South Carolina Democrats End Party’s Largest US House Pick-Up Drought
After more than five-dozen failed attempts to flip a seat, Democrats won the most competitive election for the office in South Carolina in more than 125 years
Among the most impressive Democratic U.S. House pick-ups last month was the race in South Carolina’s 1st Congressional District where attorney Joe Cunningham (pictured) defeated state Representative Katie Arrington by 1.4 points.
The win was the closest race in the Palmetto state in 126 years and ended the largest Democratic pick-up drought in the nation at 61 consecutive failed attempts dating back 30 years.
Democrats had not flipped a GOP-held seat in South Carolina since Liz Patterson won the open 4th CD seat in 1986 previously held by Republican Carroll Campbell.
Patterson narrowly won by 4.1 points over Bill Workman and carried the district two more times before losing by 2.9 points to Bob Inglis after redistricting in 1992.
Since Patterson’s 1986 win, Democrats had suffered defeats in 58 general election contests involving GOP-held seats in the state plus three special elections in districts vacated by Republicans.
South Carolina Democrats had flirted with flipping a seat on only rare occasions during this three-decade drought, coming within single-digits of victory just six times across these previous 61 contests:
- SC-02 (1988): Jim Leventis lost by 6.1 points to nine-term GOP incumbent Floyd Spence
- SC-01 (2008): Linda Ketner lost by 4.0 points to four-term incumbent Henry Brown
- SC-02 (2008): Rob Miller lost by 7.6 points to four-term incumbent Joe Wilson
- SC-02 (2010): Miller lost by 9.7 points in a rematch against Congressman Wilson
- SC-01 (2013, special): Elizabeth Colbert Busch lost by 8.9 points to former congressman and Governor Mark Sanford in a special election
- SC-05 (2017, special): Archie Parnell lost by 3.2 points to state Representative Ralph Norman
Through the 2018 cycle, just 12 of the 400 South Carolina U.S. House races since 1900 have been decided by less than five points (3.0 percent) with only 28 decided by single digits (7.0 percent).
The 1.4-point margin in 2018’s 1st CD race is now the most narrowly decided among the last 424 U.S. House races in South Carolina dating back to the 1894 cycle.
The race surpassed the aforementioned 1992 contest between Inglis and Congresswoman Patterson. [Note: A March 1894 special election in the 1st CD between two Democrats – former state Senators James Izlar and James Stokes – was decided by 2.8 points].
The last time a U.S. House race was more closely decided in South Carolina was the 7th CD race in 1892.
In that election, Republican customs inspector George Murray eked out a 0.4-point victory against Democrat E.M. Moise.
Murray’s 1st CD win two years later in 1894 (seated in June 1896 after successfully contesting his race against former Congressman William Elliott) was the last by a Republican for the office in the state until Democrat-turned Republican U.S. Representative Albert Watson carried the 2nd CD in 1964.
In relative terms, the 2018 cycle was very competitive in South Carolina across the state’s congressional districts.
The seven U.S. House elections were decided by an average of 21.7 points – down from 30.4 points in 2016 and 45.4 points in 2014.
All seven races were more closely decided than two years prior: by 20.3 points in the 1st CD, 10.6 in the 2nd, 9.0 points in the 3rd, 13.2 points in the 4th, 5.0 points in the 5th, 0.6 points in the 6th, and 2.7 points in the 7th.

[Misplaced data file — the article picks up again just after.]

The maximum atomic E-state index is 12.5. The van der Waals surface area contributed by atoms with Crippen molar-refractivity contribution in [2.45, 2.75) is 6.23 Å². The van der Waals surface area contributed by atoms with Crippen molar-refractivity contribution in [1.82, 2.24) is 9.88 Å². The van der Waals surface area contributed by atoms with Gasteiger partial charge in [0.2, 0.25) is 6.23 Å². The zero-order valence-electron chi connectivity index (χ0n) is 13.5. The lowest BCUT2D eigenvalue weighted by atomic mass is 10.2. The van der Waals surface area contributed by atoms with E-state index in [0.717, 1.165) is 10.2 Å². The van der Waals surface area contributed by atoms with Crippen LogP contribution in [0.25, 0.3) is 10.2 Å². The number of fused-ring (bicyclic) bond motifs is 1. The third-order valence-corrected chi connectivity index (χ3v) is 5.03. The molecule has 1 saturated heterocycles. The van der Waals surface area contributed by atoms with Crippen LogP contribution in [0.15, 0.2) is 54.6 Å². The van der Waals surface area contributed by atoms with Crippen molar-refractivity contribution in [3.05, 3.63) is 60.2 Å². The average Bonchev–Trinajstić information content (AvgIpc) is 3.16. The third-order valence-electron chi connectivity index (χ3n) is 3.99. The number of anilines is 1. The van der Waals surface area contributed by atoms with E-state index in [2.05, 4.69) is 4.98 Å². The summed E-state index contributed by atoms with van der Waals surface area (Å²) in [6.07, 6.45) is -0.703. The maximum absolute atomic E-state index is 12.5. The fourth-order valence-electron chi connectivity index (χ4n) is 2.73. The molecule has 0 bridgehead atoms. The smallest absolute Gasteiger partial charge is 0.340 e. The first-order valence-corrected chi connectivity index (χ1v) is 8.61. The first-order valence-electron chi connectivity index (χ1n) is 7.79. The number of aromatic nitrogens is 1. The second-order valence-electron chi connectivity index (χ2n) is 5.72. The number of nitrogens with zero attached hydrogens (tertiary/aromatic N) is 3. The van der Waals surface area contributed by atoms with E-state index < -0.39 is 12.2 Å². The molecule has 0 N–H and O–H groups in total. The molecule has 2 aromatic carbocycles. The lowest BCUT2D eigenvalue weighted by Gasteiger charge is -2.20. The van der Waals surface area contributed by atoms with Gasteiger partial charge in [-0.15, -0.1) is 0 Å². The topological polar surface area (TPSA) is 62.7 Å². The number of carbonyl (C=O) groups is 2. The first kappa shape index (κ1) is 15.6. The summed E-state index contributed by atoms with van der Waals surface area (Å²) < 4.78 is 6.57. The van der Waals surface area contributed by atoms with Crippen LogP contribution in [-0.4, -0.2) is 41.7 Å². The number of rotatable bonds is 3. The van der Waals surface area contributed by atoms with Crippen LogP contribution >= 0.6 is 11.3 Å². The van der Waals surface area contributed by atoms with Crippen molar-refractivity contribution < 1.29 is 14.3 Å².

In fact, the average victory margin in the state’s congressional races has only been lower in one cycle across the last 60 since 1900: 20.6 points in 2008.
With Democrats putting an end to their streak of failure in South Carolina, the current biggest pick-up drought for the party is now in Missouri where Democrats have failed to flip a seat in 65 consecutive elections since 1994 – doing so in all six GOP-held districts last month.
The last time a Missouri Democrat picked up a Republican U.S. House seat was after redistricting in 1992 when Pat Danner upset nine-term incumbent Earl Thomas Coleman by 10.9 points in the state’s 6th CD race.
The next largest Democratic drought is in Ohio (55 straight elections since 2010) followed by Tennessee (44 since 2004), Indiana (36 since 2008), Alabama (29 since 2010), Kentucky (27 since 2008), and Wisconsin (26 since 2008).
The party has also failed to flip a seat in 39 straight races in North Carolina since 2010 excluding the 9th CD which is likely to see a re-do special election in 2019.
Democrats also ended substantial pick-up droughts in several other states this cycle: in Georgia (50 seats since 2006), Texas (50 since 2014), Oklahoma (35 since 2002), Washington (30 since 2002), Utah (20 since 2002), and Kansas (18 since 2008).
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1. It is worth noting that a) the present Seventh District is the “interrupted” lineal descendant of the 6th that existed prior to the 1991-92 redraw, rather than the “shoestring” district of the last quarter of the 19th Century; b) George Washington Murray was the last Republican elected from the state until party switcher Albert Watson in 1964 (as noted), and is also the last African American elected from the state until James Enos “Jim” Clyburn – who is a distant relative of Murray – in 1992.
2. Given its (relative) competitiveness of the recent past, the Charleston-based seat might have gone from R to D even with Representative-Governor-Representative Sanford as the nominee. At any rate, the flip of this longtime R-held seat is in keeping with the Democrats’ comparative electoral advantage in coastal and/or metropolitan venues (others include the OK-5, which last voted D in 1974 and MI-8, which did so in 1998).